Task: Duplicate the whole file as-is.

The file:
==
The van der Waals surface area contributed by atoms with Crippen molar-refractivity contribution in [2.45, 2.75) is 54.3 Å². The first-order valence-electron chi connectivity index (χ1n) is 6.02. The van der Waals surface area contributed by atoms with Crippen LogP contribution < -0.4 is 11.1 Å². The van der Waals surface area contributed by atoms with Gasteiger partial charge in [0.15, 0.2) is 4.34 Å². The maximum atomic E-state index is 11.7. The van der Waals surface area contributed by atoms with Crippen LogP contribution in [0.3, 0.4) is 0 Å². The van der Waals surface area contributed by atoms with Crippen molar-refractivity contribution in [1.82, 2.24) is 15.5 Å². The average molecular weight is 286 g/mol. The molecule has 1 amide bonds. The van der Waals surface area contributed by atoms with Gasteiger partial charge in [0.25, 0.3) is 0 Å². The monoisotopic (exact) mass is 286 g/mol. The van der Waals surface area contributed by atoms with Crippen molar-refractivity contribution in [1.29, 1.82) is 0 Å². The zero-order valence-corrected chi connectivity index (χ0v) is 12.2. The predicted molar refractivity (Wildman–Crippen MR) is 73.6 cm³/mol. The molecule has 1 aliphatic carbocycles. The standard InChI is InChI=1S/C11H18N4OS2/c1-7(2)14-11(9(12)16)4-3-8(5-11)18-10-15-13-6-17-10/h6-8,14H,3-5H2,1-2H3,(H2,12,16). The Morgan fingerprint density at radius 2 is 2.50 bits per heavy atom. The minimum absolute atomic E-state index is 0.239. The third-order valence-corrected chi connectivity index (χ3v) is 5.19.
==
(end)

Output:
The van der Waals surface area contributed by atoms with Crippen molar-refractivity contribution in [2.45, 2.75) is 54.3 Å². The first-order valence-electron chi connectivity index (χ1n) is 6.02. The van der Waals surface area contributed by atoms with Crippen LogP contribution < -0.4 is 11.1 Å². The van der Waals surface area contributed by atoms with Gasteiger partial charge in [0.15, 0.2) is 4.34 Å². The maximum atomic E-state index is 11.7. The van der Waals surface area contributed by atoms with Crippen LogP contribution in [0.3, 0.4) is 0 Å². The van der Waals surface area contributed by atoms with Crippen molar-refractivity contribution in [1.82, 2.24) is 15.5 Å². The average molecular weight is 286 g/mol. The molecule has 1 amide bonds. The van der Waals surface area contributed by atoms with Gasteiger partial charge in [0.25, 0.3) is 0 Å². The monoisotopic (exact) mass is 286 g/mol. The van der Waals surface area contributed by atoms with Crippen molar-refractivity contribution in [1.29, 1.82) is 0 Å². The zero-order valence-corrected chi connectivity index (χ0v) is 12.2. The predicted molar refractivity (Wildman–Crippen MR) is 73.6 cm³/mol. The molecule has 1 aliphatic carbocycles. The standard InChI is InChI=1S/C11H18N4OS2/c1-7(2)14-11(9(12)16)4-3-8(5-11)18-10-15-13-6-17-10/h6-8,14H,3-5H2,1-2H3,(H2,12,16). The Morgan fingerprint density at radius 2 is 2.50 bits per heavy atom. The minimum absolute atomic E-state index is 0.239. The third-order valence-corrected chi connectivity index (χ3v) is 5.19.